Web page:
J&J Shuts Down Second HIV Vaccine Trial in as Many Years

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Johnson & Johnson announced Wednesday the discontinuation of its Phase III Mosaico trial after an independent and scheduled data review showed its investigational HIV vaccine regimen was ineffective at preventing the disease.

Launched in 2019 by subsidiary Janssen, Mosaico is a randomized, double-blinded and placebo-controlled trial with around 3,900 cisgender men and transgender persons enrolled.

The HIV vaccine regimen included an adenovirus serotype 26 vector, given across four visits over one year. A different mix of proteins was administered during the third and fourth visits. Mosaico’s vaccination concluded in October 2022.

Though no concerning safety signals were detected, Janssen’s vaccine regimen was not significantly better than the placebo at preventing HIV infection, and the study was unlikely to meet its primary endpoint, according to the independent Data and Safety Monitoring Board.

In a statement, Penny Heaton, M.D., global therapeutic area head of vaccines in Janssen’s Research and Development team, said the company is “disappointed” with these results, particularly given the need for treatment options in HIV prevention.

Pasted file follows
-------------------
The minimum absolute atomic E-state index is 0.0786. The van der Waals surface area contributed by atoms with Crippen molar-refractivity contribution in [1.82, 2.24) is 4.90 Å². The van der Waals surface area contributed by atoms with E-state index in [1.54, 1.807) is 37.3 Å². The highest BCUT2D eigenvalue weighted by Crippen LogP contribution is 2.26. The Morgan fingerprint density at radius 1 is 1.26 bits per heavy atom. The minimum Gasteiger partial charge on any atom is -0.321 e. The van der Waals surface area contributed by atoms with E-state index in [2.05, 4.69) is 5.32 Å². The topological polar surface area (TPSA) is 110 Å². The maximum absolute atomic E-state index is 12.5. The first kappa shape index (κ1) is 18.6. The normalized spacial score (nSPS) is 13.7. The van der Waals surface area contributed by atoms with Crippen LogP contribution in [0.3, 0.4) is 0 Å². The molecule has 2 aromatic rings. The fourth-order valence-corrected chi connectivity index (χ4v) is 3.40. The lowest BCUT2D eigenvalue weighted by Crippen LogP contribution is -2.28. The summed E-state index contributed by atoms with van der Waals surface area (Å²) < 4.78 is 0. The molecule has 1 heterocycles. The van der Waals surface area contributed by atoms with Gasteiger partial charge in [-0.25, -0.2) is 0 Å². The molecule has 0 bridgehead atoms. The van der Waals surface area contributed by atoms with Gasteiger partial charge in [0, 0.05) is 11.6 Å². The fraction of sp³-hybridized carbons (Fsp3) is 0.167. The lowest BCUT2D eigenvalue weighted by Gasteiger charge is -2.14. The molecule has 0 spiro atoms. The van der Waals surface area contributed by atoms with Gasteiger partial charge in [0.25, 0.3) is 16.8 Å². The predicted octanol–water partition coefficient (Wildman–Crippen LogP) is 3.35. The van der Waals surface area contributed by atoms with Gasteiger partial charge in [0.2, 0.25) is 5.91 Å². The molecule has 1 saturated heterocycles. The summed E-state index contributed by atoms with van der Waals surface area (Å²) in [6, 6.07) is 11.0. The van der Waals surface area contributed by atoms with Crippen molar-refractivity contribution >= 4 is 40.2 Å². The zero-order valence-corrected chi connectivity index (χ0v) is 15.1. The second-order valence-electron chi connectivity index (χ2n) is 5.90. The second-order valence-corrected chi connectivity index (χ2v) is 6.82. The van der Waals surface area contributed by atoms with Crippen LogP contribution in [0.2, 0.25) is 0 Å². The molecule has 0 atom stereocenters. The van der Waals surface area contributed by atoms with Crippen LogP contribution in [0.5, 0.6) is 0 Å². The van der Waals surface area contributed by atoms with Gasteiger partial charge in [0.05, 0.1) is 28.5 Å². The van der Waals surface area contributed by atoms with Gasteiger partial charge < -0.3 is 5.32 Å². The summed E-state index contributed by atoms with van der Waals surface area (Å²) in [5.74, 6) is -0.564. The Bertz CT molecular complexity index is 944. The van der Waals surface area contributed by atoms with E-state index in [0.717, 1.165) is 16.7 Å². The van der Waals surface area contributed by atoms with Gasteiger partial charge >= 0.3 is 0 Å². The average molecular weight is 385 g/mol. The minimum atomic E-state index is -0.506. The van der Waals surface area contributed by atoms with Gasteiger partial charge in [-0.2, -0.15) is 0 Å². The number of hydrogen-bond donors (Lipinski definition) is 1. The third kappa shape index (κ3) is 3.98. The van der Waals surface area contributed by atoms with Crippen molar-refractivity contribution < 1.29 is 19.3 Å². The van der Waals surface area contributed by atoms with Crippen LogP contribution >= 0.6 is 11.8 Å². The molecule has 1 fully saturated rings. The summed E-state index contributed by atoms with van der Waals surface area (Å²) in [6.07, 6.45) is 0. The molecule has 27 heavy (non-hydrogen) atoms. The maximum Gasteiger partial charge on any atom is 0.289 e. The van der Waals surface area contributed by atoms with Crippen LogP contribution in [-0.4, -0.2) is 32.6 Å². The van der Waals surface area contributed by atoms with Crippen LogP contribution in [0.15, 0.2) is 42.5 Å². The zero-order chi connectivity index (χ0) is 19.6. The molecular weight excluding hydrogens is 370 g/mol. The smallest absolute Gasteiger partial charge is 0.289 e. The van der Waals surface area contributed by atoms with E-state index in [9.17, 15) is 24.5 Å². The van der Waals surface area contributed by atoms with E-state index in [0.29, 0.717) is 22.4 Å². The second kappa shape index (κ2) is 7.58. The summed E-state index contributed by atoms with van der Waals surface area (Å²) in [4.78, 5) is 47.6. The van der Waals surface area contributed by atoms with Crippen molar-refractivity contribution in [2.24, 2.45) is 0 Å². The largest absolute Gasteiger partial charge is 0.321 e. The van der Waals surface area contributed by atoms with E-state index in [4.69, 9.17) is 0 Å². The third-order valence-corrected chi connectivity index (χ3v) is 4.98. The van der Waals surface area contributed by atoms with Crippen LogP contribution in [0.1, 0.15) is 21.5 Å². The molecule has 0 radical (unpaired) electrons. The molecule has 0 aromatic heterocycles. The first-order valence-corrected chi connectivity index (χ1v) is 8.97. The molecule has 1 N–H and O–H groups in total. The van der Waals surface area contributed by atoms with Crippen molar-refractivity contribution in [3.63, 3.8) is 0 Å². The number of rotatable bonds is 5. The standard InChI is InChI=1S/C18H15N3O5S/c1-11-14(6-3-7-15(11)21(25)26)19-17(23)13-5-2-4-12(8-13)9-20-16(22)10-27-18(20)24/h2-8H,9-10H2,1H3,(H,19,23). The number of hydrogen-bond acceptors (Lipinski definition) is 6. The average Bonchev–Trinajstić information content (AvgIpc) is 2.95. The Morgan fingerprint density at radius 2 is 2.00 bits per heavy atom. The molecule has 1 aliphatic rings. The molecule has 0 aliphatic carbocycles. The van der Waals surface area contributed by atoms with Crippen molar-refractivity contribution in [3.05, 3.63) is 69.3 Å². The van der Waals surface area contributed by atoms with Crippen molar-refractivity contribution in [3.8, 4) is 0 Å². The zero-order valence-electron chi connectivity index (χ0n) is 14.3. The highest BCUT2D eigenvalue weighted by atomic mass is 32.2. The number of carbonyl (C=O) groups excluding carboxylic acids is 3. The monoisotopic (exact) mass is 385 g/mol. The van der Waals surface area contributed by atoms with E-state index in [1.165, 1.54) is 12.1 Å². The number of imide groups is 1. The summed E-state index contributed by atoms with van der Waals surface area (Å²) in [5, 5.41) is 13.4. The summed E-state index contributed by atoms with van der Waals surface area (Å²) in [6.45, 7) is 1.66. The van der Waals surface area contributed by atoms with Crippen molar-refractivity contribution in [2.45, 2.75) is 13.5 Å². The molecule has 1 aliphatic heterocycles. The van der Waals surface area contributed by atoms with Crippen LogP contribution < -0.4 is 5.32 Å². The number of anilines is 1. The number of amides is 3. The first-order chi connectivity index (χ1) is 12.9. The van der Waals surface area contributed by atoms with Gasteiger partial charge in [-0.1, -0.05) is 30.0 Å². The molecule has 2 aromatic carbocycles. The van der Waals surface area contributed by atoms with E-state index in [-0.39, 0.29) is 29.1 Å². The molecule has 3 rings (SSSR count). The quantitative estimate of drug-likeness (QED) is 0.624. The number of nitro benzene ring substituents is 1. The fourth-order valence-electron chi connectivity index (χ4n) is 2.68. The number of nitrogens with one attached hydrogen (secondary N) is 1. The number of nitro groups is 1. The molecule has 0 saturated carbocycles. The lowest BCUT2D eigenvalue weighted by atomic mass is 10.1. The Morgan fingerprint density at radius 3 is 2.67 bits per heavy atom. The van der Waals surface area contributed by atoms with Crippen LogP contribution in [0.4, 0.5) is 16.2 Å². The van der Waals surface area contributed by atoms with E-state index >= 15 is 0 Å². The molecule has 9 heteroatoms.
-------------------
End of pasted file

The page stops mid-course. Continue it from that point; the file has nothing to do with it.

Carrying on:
Mosaico’s failure is J&J’s second HIV stumble in the last 18 months.

In August 2021, the company’s Phase IIb Imbokodo trial also fell short of its primary endpoint. Enrolling around 2,600 young women from sub-Saharan Africa deemed at high risk of contracting HIV, the study found no significant difference between J&J’s investigational vaccine regimen and placebo at preventing infection.

Imbokodo was also discontinued.

Addressing the Unmet Need in HIV

Alongside J&J, several other biopharma companies are working to answer the significant unmet medical need that remains in HIV, whether through prevention or treatment.

Messenger RNA leader Moderna launched the Phase I trial of mRNA-1574, its investigational HIV trimer vaccine, in March 2022. The study was designed to assess the immunogenicity and safety of Moderna’s candidate. The company has another HIV vaccine hopeful, mRNA-1644, which entered Phase I assessments in early 2022.

Aside from Moderna, researchers from the University of Oxford have started a clinical trial for HIVconsvX, a vaccine candidate designed to target a wide range of HIV variants.

On the treatment side, Gilead Sciences is leading the pack.

In August 2022, the company won marketing authorization from the European Commission for its injectable drug Sunlenca (lenacapavir) for adults with multi-drug resistant HIV.

The FDA, which had previously rejected the New Drug Application for Sunlenca, also gave Gilead’s HIV therapeutic its regulatory nod in December 2022. Sunlenca is the first HIV treatment that acts via capsid inhibition.

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